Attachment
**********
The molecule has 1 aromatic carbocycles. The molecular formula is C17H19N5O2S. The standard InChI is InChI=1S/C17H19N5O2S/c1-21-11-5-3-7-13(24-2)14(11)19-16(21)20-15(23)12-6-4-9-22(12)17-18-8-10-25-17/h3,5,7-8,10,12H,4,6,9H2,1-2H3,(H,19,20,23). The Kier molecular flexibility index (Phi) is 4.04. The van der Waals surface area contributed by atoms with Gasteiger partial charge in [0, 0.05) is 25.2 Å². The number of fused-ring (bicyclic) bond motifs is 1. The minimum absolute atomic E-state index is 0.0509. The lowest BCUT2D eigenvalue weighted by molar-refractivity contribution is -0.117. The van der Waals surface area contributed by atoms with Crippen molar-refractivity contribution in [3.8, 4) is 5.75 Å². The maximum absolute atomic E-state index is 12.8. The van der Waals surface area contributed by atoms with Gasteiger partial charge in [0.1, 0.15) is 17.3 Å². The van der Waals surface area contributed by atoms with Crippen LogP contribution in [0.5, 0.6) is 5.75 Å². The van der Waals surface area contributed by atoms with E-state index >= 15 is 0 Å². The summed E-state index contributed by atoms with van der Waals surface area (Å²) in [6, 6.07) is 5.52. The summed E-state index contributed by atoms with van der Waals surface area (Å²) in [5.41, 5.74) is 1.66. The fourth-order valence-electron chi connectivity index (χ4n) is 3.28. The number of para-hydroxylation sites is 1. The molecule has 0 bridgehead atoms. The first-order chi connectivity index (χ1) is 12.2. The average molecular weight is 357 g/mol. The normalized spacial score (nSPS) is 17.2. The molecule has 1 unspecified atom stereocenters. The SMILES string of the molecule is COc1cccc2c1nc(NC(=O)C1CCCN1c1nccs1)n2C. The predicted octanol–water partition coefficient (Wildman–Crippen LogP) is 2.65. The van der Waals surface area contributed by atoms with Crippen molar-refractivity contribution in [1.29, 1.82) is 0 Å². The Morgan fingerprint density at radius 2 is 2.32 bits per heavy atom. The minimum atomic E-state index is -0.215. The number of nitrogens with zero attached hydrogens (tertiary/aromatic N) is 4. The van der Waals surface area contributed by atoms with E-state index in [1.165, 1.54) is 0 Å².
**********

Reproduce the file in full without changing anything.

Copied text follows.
The molecule has 1 aromatic carbocycles. The molecular formula is C17H19N5O2S. The standard InChI is InChI=1S/C17H19N5O2S/c1-21-11-5-3-7-13(24-2)14(11)19-16(21)20-15(23)12-6-4-9-22(12)17-18-8-10-25-17/h3,5,7-8,10,12H,4,6,9H2,1-2H3,(H,19,20,23). The Kier molecular flexibility index (Phi) is 4.04. The van der Waals surface area contributed by atoms with Gasteiger partial charge in [0, 0.05) is 25.2 Å². The number of fused-ring (bicyclic) bond motifs is 1. The minimum absolute atomic E-state index is 0.0509. The lowest BCUT2D eigenvalue weighted by molar-refractivity contribution is -0.117. The van der Waals surface area contributed by atoms with Crippen molar-refractivity contribution in [3.8, 4) is 5.75 Å². The maximum absolute atomic E-state index is 12.8. The van der Waals surface area contributed by atoms with Gasteiger partial charge in [0.1, 0.15) is 17.3 Å². The van der Waals surface area contributed by atoms with Crippen LogP contribution in [0.5, 0.6) is 5.75 Å². The van der Waals surface area contributed by atoms with E-state index >= 15 is 0 Å². The summed E-state index contributed by atoms with van der Waals surface area (Å²) in [6, 6.07) is 5.52. The summed E-state index contributed by atoms with van der Waals surface area (Å²) in [5.41, 5.74) is 1.66. The fourth-order valence-electron chi connectivity index (χ4n) is 3.28. The number of para-hydroxylation sites is 1. The molecule has 0 bridgehead atoms. The first-order chi connectivity index (χ1) is 12.2. The average molecular weight is 357 g/mol. The normalized spacial score (nSPS) is 17.2. The molecule has 1 unspecified atom stereocenters. The SMILES string of the molecule is COc1cccc2c1nc(NC(=O)C1CCCN1c1nccs1)n2C. The predicted octanol–water partition coefficient (Wildman–Crippen LogP) is 2.65. The van der Waals surface area contributed by atoms with Crippen molar-refractivity contribution in [1.29, 1.82) is 0 Å². The Morgan fingerprint density at radius 2 is 2.32 bits per heavy atom. The minimum atomic E-state index is -0.215. The number of nitrogens with zero attached hydrogens (tertiary/aromatic N) is 4. The van der Waals surface area contributed by atoms with E-state index in [1.165, 1.54) is 0 Å².